By the 1820s, Louis-Joseph Papineau had emerged as the leader of the Parti Canadian or Parti Patriote leading the charge on the provincial revenue question. Papineau had entered politics earlier in the 19th century and became the speaker of the Assembly in 1815. Between 1805 and 1837, Lower Canada had known agricultural hardship: crop failures in 1805, 1812, 1816, 1818, 1828, 1833, and 1836 competed with depression between 1819 and 1821, 1825 and 1828, 1833 and 1834, and again in 1837. For the habitants of Lower Canada, there was no escape because of the lack of arable land for an increasing population (Mann, 72). Tensions with the new English immigrants would also rise to new heights because the British government has set aside immense tracts of land in the Eastern Townships for these English newcomers. The British American Land Company had formed for the purpose in 1832 of selling land to English immigrants. The French Canadians began to squat on Township lands (Mann, p. 72). This tension between French and English rose to new heights over the land issues. So much so that the Assembly in 1837 petitioned the King in opposition to the British American Land Company (BALC), while the English controlled Legislative Council wrote briefs in support of the BALC. Tensions further increased as the crop failures of 1837 became apparent throughout the Atlantic world. Crop prices rose to such an extent that farm families in Lower Canada could not even feed themselves let alone procure seed grain for the next year (Mann, p. 73). The harsh economic situation of the 1830s did not improve the political situation. The Parti Canadian⁄Parti Patriote (hereafter the Patriots) had been striving for increased political control over the colony. They controlled the Assembly, but had little power as their work could be overturned by the Legislative Council, Governor, or, finally, by the Privy Council in Great Britain.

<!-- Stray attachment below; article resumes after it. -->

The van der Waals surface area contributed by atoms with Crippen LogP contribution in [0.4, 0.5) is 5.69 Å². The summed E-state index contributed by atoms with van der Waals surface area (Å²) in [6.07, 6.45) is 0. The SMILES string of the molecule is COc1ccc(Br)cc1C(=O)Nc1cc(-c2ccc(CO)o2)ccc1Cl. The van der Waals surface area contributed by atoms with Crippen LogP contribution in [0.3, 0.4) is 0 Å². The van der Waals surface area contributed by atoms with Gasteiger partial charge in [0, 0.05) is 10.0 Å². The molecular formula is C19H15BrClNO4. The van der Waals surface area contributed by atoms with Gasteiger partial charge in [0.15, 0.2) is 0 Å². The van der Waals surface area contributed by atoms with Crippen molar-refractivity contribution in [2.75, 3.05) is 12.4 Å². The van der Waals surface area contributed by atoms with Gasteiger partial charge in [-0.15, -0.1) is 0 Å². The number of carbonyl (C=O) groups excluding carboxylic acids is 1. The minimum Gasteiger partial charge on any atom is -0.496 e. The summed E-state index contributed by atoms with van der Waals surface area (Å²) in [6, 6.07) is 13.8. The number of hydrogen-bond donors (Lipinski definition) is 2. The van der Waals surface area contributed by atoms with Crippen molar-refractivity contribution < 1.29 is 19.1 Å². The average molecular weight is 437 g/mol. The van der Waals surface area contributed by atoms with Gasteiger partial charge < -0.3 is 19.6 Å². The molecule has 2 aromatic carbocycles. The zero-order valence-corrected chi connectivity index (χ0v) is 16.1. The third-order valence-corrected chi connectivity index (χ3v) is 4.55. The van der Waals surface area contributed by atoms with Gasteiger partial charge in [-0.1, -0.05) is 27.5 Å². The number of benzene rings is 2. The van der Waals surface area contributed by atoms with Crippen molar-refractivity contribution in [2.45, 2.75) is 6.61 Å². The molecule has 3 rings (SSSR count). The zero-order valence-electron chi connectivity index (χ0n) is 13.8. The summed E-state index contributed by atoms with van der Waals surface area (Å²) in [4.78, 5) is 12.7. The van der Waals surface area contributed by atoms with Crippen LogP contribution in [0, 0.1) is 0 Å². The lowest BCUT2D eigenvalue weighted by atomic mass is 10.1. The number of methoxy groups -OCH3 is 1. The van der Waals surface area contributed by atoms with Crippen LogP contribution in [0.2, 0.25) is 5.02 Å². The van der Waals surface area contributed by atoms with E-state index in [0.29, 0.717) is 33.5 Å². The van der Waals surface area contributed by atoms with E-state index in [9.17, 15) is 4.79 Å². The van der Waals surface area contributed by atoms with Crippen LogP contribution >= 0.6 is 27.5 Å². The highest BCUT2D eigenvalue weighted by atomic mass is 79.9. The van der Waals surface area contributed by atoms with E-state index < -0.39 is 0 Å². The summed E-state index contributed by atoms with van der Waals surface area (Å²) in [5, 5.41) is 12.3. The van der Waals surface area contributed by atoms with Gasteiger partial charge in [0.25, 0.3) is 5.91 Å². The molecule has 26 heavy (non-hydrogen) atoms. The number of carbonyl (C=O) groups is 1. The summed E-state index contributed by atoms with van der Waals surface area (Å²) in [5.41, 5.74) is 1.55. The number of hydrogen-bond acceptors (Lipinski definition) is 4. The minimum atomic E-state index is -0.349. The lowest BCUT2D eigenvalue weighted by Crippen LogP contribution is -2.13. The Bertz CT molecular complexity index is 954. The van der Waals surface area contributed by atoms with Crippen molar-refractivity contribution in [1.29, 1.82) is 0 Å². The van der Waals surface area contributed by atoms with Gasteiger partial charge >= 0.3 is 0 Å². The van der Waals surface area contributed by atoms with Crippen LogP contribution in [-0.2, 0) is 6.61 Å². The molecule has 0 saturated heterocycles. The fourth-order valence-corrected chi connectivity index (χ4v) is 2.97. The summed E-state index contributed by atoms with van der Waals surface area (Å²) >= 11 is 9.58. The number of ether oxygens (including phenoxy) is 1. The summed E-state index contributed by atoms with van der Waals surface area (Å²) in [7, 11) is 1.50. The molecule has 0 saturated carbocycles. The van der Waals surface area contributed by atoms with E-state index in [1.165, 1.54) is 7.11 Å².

The Parti Patriote members of the assembly in late 1834 drafted 92 resolutions as the basis for their electoral program, a veritable manifesto that the then governor Lord Aylmer, interpreted as nothing less than a declaration of independence.(Francis, Jones, Smith p. 248). Parliament had given the Assembly a compromise to its 92 resolves. It gave the Assembly control of all expenditures on the condition that it vote a permanent civil list to defray civil servants salaries in the colony ( Ibid, p. 248). To help Lord Aylmer's financial difficulties in the colony, The BALC was established and granted 400,000 acres of land in return for the promise that the company would make internal improvements and make annual payments to the Crown (ie. Lower Canada Colony). The Parti Patriote had obtained increased support in the countryside for its 92 resolves. In the 1834 election , the last election before the 1837 rebellion, the patriotes swept the Assembly elections virtually eliminating all moderates. In early 1835, Lord Aylmer was replaced by Lord Gosford to govern the colonies and assess the political situation in Lower Canada. At first Gosford was a welcome change to the practices of Lord Aylmer. Gosford was so conciliatory and understanding to the French that many of the English began to complain. He attempted to understand the reasons behind the 92 resolves in order to formulate a proper British response. However, Gosford's good will attitude would be undermined upon the discovery and publication of secret instructions Gosford had carried with him from London. The secret instructions were discovered by a radical from Upper Canada, William Lyon Mackenzie who had obtained them and passed along the information to Papineau (Mann, p. 74). From these instructions there would be no elective legislative council nor Assembly control of Crown lands; nor any concessions in the financial tug of war between the Assembly and the governor.